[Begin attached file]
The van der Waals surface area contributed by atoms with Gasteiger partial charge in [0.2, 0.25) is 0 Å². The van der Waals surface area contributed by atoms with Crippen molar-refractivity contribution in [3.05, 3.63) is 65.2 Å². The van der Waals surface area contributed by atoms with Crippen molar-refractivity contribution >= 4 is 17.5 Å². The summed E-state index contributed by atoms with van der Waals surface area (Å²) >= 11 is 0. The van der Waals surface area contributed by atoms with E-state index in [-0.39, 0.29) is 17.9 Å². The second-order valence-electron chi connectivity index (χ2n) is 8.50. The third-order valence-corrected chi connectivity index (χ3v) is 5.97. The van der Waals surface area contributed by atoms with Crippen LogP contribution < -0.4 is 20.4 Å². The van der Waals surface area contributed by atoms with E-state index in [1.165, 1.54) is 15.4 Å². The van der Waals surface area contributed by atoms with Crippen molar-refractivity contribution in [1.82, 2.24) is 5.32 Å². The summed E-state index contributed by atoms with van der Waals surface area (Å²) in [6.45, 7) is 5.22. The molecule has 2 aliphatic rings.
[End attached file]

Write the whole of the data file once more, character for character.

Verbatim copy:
The van der Waals surface area contributed by atoms with Gasteiger partial charge in [0.2, 0.25) is 0 Å². The van der Waals surface area contributed by atoms with Crippen molar-refractivity contribution in [3.05, 3.63) is 65.2 Å². The van der Waals surface area contributed by atoms with Crippen molar-refractivity contribution >= 4 is 17.5 Å². The summed E-state index contributed by atoms with van der Waals surface area (Å²) >= 11 is 0. The van der Waals surface area contributed by atoms with E-state index in [-0.39, 0.29) is 17.9 Å². The second-order valence-electron chi connectivity index (χ2n) is 8.50. The third-order valence-corrected chi connectivity index (χ3v) is 5.97. The van der Waals surface area contributed by atoms with Crippen LogP contribution < -0.4 is 20.4 Å². The van der Waals surface area contributed by atoms with E-state index in [1.165, 1.54) is 15.4 Å². The van der Waals surface area contributed by atoms with Crippen molar-refractivity contribution in [1.82, 2.24) is 5.32 Å². The summed E-state index contributed by atoms with van der Waals surface area (Å²) in [6.45, 7) is 5.22. The molecule has 2 aliphatic rings.